While the media focus remains on the soldier as a hero, bemedalled, battle–scarred or increasingly down and out, the predicament of partners and children is absent. One exception is Joanna Trollope’s novel The Soldier’s Wife in which she portrayed the dilemmas of the officer class. Speaking on BBC Radio 4 Women’s Hour last year she announced that the real problem was that the men returning from Afghanistan were basically all in love with each other. Their wives were reduced to figureheads that functioned to keep them going in the heat of battle. And this was after she was permitted to do her research in a real regiment where everyone was desperate to talk.

A more tangible problem is housing. Army housing in the UK continues to be notoriously poor quality, often consisting of rows of sub-standard houses with leaking roofs, dangerous levels of dampness and horrible decor. Maintenance is contracted out to impersonal and inefficient companies. Welfare officers – usually senior NCOs out of uniform and at the end of their careers – are the first port of call for family members with housing problems and are often powerless to help, even if they want to.

The same is true in cases of domestic abuse and marital discord. The military welfare services are part of what the Army Families Federation (AFF), the ‘voice of the army family’, calls the ‘green machine’. From the spouses’ point of view, why would anyone with relationship problems seek advice from their partner’s employer? In theory the systems to address domestic abuse in military communities are in place but there is barely any publicly available research to monitor how effective they are.

Army housing near Glencorse Barracks, built in 2005 Creative commons image Icon Richard Webblicensed for reuse under CC-BY-SA 2.0 under Creative-Commons license Army housing near Glencorse Barracks, built in 2005

Latest model army

Reform is not just about modernising the social aspects of military institutions. In the UK at least, tracking the policy statements relating to spouses and families soon brings into view the ideological, material and logistical shifts that have been taking place during the last decade and a half.

In 2010 the Coalition government announced a New Model Employment policy intended to modernize the terms and conditions of military service life. Clearly driven by the need to downsize the defence sector, the new policy builds on earlier plans to integrate military communities into adjacent or surrounding civilian towns. Vast sums of money have already been spent on relocating, refurbishing and expanding military bases, up and down the country.

And for the first time, local authorities have been involved in auditing the impact of the ‘military footprint’ in terms of everything from rubbish collection to teenage pregnancies to the particular needs of army children in schools. Drawing on the emotive language of the Military Covenant campaign, first launched in 2007, the MoD administers the Armed Forces Community Covenant scheme which channels funding into local projects that bring the communities into greater contact.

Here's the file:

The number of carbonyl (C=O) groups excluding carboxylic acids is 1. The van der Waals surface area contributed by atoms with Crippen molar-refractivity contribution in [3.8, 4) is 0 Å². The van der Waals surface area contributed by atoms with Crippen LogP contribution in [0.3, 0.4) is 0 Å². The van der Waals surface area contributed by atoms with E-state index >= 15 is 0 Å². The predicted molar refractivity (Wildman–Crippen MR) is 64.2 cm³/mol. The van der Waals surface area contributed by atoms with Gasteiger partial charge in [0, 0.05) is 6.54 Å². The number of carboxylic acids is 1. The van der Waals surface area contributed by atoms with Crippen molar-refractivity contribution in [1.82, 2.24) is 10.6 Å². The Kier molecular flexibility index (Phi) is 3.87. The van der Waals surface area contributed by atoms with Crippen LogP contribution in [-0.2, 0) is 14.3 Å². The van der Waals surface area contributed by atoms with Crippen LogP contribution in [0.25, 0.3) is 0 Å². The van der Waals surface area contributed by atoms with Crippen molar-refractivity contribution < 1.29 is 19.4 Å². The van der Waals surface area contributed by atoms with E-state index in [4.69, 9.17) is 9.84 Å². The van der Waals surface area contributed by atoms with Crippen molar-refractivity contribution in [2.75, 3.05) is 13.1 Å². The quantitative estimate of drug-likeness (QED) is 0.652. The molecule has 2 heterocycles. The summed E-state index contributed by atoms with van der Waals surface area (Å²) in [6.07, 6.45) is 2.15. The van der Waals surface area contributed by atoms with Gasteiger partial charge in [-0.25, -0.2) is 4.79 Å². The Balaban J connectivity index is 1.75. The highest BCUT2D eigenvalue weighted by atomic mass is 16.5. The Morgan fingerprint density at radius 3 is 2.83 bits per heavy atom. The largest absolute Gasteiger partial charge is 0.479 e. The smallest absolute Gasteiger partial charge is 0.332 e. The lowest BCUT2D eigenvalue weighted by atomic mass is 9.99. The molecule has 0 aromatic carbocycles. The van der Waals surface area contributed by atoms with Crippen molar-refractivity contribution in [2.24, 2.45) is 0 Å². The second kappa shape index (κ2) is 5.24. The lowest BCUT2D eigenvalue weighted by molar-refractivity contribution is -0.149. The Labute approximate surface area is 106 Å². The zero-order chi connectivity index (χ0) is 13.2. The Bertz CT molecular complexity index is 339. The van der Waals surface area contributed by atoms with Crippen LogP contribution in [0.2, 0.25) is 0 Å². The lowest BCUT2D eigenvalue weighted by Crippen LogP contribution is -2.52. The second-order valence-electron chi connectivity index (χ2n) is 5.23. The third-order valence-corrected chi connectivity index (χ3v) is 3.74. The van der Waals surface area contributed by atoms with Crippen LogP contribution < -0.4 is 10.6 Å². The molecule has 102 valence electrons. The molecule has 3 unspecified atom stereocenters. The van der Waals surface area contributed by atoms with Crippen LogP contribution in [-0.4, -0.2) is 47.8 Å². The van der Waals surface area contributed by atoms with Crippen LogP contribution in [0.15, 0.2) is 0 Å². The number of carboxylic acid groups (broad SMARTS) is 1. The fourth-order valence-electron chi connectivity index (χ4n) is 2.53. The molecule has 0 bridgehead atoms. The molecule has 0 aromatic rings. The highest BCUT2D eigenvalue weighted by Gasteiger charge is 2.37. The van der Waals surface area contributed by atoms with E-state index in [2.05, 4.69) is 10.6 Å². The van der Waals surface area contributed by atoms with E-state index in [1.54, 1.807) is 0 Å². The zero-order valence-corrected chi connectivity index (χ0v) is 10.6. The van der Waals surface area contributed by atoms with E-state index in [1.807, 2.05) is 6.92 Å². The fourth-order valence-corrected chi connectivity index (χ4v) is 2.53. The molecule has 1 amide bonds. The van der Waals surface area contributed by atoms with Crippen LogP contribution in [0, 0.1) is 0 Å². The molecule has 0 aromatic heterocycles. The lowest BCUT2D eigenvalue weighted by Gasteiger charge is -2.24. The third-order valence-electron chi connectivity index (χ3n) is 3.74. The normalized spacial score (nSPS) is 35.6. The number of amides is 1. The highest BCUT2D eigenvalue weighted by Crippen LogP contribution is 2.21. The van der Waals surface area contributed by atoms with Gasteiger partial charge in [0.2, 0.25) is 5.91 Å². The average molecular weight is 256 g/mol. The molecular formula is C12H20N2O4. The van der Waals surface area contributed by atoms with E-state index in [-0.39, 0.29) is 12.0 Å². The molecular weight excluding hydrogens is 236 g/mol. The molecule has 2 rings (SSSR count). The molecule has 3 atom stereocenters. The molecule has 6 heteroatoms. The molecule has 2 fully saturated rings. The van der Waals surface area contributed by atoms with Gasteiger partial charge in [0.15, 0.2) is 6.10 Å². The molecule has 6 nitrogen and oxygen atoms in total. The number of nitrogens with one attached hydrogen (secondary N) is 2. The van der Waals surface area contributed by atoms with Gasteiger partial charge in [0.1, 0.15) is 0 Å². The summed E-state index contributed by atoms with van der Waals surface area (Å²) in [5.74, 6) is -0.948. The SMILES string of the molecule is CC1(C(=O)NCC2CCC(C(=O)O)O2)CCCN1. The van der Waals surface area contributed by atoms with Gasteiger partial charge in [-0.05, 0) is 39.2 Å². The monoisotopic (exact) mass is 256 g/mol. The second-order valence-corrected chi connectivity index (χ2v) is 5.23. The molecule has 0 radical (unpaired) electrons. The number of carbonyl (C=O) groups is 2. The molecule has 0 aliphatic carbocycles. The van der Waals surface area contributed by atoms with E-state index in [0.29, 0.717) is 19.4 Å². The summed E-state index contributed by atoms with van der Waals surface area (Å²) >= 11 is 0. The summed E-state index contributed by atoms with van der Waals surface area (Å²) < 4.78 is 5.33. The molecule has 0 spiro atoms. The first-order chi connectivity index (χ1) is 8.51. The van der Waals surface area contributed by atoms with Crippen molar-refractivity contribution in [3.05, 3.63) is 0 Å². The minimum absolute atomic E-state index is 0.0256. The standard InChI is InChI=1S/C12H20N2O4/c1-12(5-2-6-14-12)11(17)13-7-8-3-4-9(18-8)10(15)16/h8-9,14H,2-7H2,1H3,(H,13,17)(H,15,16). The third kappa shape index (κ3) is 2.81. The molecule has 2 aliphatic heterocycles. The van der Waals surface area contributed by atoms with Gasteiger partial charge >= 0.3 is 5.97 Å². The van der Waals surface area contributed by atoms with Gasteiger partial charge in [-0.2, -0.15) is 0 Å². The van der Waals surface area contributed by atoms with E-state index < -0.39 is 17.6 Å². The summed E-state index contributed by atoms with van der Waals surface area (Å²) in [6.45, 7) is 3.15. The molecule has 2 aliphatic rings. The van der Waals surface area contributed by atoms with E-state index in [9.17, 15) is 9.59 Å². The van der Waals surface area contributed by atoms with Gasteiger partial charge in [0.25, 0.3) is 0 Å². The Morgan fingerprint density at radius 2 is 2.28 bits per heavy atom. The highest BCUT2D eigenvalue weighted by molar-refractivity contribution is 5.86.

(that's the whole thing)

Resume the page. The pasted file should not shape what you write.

One of the latest developments is a two-year ‘model employment project’, launched in April this year. According to the AFF, the aim is to improve the financial situation of families through a second income which would allow them to increase their standards of living. Importantly, they say, it will enable more families to look at buying their own homes where they might have some stability and autonomy.

All change and none

And while the regular army is being reduced and restructured, the private contractor Capita has been told to recruit thousands of part-time soldiers to emulate the US system of reservists. Another cost-cutting exercise designed to normalise the occupation of military work and to embed the military in society, the scheme for the new Army Reserve entails doubling the number from 15,000 to 30,000 by 2018.

Seasoned soldiers such as Colonel Bob Stewart, Tory MP for Beckenham, have been particularly voluble in challenging the new policy. After calling for a debate in the House of Commons he suggested that ‘someone at the MoD is smoking a lot of dope if they think they will actually manage to get the reserve up to 30,000.’

Many reservists could not be deployed overseas, he added. ‘What happens is that employers don’t want to lose their staff for up to a year, wives don’t want to lose their husbands and the blokes themselves don’t actually want to go.’

But let no one say that the UK military is not prepared to change. General Sir Peter Wall, the Chief of the General Staff, recently announced that the new plan was part of a ‘cultural reset’ that required a very different attitude towards military reservists. What was needed, he said, was ‘a cultural revolution in the way the civilian population supports the reservists, particularly in the work place’.

In an interview with the Telegraph he revealed which bits of the culture had to be re-thought and by whom: ‘The area we need to look at is the relationship between the Army and the employer…We need to have the employers on side.’ No mention of how they intend to address the different needs of the part-time military spouses and families, if at all. Presumably they count as members of the civilian population which are evidently expected to pick up the cost of the military in our midst.

This article was originally published as part of Vron's Up in Arms column on the openDemocracy website.